again, virulent and from all accounts incurable. Fits returned with
redoubled frequency and violence, the sane became demented or idiotic,
and the most obviously British, losing the use of their mother tongue,
swore with many gesticulatory _sacrés_ that they had no English,
as indeed they had none for naval purposes. Looking at the miserable,
disease-ridden crew, the uninitiated spectator was moved to tears of
pity. Not so the naval officer. In France, when a prisoner of war,
learning French there without a master, he had heard a saying that he
now recalled to some purpose: _Vin de grain est plus doux que n'est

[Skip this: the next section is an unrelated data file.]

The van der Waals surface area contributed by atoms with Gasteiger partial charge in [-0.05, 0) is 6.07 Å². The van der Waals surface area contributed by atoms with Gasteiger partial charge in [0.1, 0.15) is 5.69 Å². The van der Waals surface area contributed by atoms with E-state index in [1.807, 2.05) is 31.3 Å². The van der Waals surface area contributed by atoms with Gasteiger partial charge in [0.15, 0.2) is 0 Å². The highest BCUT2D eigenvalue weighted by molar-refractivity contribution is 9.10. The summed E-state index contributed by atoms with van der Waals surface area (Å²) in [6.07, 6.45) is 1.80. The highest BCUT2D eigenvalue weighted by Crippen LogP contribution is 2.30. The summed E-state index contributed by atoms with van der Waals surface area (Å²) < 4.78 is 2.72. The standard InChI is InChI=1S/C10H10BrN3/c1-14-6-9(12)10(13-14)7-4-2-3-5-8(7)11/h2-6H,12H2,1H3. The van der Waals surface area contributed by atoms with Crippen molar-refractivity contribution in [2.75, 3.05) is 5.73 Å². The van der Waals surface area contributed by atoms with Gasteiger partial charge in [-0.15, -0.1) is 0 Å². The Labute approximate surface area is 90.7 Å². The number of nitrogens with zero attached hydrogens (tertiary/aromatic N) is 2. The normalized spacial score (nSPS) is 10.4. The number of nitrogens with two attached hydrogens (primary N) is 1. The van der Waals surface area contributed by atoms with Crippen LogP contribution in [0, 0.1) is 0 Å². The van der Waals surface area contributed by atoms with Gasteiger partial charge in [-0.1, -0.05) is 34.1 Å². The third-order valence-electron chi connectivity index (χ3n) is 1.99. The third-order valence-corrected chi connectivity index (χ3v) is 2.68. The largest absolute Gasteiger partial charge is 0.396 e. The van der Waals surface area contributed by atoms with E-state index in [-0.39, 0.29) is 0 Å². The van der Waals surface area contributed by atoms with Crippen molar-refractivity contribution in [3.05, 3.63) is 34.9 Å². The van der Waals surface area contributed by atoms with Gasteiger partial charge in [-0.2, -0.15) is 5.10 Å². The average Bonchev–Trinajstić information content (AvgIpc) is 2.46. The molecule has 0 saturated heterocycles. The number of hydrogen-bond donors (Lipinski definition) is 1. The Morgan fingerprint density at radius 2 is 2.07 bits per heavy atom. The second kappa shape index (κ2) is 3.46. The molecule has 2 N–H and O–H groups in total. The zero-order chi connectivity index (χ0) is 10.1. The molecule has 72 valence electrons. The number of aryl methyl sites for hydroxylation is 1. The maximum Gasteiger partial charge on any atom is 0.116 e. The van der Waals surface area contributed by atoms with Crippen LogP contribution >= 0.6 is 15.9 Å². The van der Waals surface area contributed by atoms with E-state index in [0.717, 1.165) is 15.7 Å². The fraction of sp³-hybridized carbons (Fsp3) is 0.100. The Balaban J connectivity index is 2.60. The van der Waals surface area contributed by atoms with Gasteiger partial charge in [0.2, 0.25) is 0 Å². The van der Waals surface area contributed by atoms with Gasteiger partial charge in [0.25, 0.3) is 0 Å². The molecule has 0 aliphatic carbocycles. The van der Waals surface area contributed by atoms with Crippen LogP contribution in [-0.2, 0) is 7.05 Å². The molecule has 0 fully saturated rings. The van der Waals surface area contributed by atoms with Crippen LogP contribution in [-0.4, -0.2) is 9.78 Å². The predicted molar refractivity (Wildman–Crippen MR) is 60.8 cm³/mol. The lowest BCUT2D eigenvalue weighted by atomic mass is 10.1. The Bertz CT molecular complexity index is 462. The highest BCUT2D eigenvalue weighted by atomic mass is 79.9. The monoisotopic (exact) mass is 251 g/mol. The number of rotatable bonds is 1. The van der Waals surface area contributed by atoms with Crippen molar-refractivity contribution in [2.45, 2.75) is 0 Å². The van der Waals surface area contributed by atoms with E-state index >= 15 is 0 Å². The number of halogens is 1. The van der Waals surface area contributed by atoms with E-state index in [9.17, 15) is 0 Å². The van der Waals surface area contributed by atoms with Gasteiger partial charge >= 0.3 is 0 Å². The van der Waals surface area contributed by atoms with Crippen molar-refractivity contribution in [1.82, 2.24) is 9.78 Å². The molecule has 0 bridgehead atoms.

pas vin de presse_--"Willing duties are sweeter than those that are
extorted." The punning allusion to the press had tickled his fancy and
fixed the significant truism in his memory. From it he now took his
cue and proceeded to man his ship.

So at length the pressed man, in spite of all his ruses and
protestations, was rated and absorbed into that vast agglomeration of
men and ships known as the fleet. Here he underwent a speedy
metamorphosis. It was not that he lost his individuality and became a
mere unit amongst thousands. Quite the contrary. Friends, creditors or
next-of-kin, concocting petitions on his behalf, set forth in
heart-rending terms the many disabilities he suffered from, together
with many he did not, and prayed, with a fervour often reaching no
deeper than their pockets, that he might be restored without delay to
his bereaved and destitute family. Across the bottom right-hand corner
of these petitions, conveniently upturned for that purpose, the